Tuesday, 28 December 2010

#93 The Tipping Point, by Malcolm Gladwell (Little, Brown)

I've become a bit of a Malcolm Gladwell convert recently, as you'll be able to tell by the fact that The Tipping Point is my third book by the same sociological author in a matter of months. But it's another remarkable book.

The beauty of Gladwell's writing is that he takes everyday familar occurances and applies a microscope to them to reveal their deeper meaning and what they tell us about ourselves and the human race. In lesser hands, the result would be incredibly dry, even boring, but Gladwell chooses his subjects wisely, tells a fine tale and infuses his stories with drama and rich context.

Two days after finishing this book, which nominally explores 'how small things made a big difference', I was telling someone how vervets are amazingly attuned to other vervets, but despite evolution's greatest efforts, still cannot recognise the tracks made by their greatest predators.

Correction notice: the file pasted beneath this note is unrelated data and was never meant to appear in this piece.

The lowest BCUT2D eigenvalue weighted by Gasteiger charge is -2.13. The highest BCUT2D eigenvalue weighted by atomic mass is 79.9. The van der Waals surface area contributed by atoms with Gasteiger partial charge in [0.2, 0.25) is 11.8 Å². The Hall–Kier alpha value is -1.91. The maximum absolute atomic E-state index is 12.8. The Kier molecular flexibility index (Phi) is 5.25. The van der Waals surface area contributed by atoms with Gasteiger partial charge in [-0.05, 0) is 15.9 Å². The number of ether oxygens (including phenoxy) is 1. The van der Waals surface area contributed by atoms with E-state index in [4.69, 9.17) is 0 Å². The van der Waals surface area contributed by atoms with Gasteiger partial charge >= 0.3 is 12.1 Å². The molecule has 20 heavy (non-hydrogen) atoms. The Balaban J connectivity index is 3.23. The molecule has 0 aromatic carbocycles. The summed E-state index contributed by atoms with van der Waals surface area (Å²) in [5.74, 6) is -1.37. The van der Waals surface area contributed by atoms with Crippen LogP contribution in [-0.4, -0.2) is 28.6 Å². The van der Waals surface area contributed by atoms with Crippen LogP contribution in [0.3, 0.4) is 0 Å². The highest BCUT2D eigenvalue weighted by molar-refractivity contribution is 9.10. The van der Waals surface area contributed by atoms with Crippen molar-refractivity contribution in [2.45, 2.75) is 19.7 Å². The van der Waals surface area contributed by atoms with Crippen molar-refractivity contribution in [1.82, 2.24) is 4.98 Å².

As Gladwell writes: "Vervets have been known to waltz into a thicket, ignoring a fresh trail of python tracks, and then act stunned when they actually come across the snake itself." Yet vervets are "incredibly sophisicated when it comes to questions about other vervets. If vervets hear a baby vervet's cry of distress, they will look immediately not in the direction of the baby, but at its mother - they know instantly whose baby it is."

You jump from that to what television programme Sesame Street, a syphilis epidemic and the war on crime in New York, which started with tackling graffiti on the subway, can tell you about how ideas, trends and social behaviours are spread around the world, and how learning lessons from suicide can help combat smoking.

It's truly fascinating, and my only disappointment is that I'm running out of books by Gladwell to read. And vervets.

So, rating time:

#93 The Tipping Point, by Malcolm Gladwell (Little, Brown) - 9/10

Next up: The Heart of the Matter, by Graham Greene (Vintage)

  • Click here for the full list of books so far, and their rating
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